Bissau (AFP) July 31, 2010
Guinea Bissau has identified nearly 6,000 military veterans, according to a census released Friday as part of a raft of security reforms aimed at ending a cycle of coups by an overly-powerful army.
"Our teams traveled across the country to identify and record all veterans" from Guinea Bissau's 1962-1973 independence war against Portugal, said Malam Djassi, head of the census commission. "We have identified 5,883."
"This census will allow us to have a reliable database to better manage conditions for our veterans," Defense Minister Aristides Ocante Da Silva told a ceremony to hand out biometric identification cards to the veterans.
Better conditions, it is hoped, will encourage veterans and older servicemen to leave the army, which many are reluctant to do, and help the troubled west African country to meet its demobilisation targets.
"The goal is to reduce the size of armed forces to 3440 men to be in conformity with the number set by donors in the context of reforms of the armed forces," said Djassi.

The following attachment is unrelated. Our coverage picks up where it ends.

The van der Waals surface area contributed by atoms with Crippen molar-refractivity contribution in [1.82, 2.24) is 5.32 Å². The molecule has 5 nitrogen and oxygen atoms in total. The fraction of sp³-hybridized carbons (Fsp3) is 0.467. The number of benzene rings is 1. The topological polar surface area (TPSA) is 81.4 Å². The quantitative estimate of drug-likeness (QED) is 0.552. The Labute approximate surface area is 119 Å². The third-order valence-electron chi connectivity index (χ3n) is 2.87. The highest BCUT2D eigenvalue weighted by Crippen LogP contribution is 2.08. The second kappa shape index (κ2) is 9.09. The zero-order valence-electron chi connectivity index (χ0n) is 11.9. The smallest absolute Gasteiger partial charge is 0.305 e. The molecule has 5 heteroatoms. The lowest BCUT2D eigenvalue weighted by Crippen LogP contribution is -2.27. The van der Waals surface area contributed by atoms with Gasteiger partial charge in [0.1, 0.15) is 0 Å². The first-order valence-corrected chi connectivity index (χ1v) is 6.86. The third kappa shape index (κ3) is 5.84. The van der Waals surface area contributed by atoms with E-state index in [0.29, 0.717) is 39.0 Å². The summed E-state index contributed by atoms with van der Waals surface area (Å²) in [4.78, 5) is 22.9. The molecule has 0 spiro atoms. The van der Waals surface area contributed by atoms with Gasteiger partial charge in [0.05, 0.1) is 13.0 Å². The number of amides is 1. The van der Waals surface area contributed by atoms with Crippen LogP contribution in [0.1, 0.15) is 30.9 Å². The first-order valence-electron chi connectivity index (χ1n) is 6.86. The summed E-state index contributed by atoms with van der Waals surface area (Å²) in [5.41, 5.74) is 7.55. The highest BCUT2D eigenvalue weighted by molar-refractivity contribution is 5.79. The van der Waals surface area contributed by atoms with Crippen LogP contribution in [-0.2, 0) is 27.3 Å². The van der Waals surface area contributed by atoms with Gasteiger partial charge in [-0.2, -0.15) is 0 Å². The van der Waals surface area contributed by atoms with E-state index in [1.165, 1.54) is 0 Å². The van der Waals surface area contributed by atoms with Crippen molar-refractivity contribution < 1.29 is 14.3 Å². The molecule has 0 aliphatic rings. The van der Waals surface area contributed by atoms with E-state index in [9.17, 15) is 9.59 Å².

Guinea Bissau's active military consists of some 4458 men, according to the census citing European Union figures from 2008. But the true figure is thought to be above 5,000, including 40 percent of veterans from the independence war.
Political columnist Rui Landim told AFP "There are veterans and soldiers of retirement age who refuse to leave the army because the state is unable to pay their pension."
The census of veterans was launched in 2008, but has been interrupted amid several political crises in the west African nation. The figure of 5,883 was believed to include all but a few hundred men who did not present themselves to the census agents.
The demilitarisation reform is crucial in a country plagued by coups since independence in 1974, resulting in an instability that has attracted South American drug cartels to use the country as a transit point to Europe.
The EU and other partners such as the United States have been assisting in the downsizing and restructuring of the Guinea-Bissau army.
However an army mutiny in April and subsequent appointment of the leader of the revolt General Antonio Indjai as army chief led the US to withdraw all military assistance while the EU is reviewing its aid to the country.
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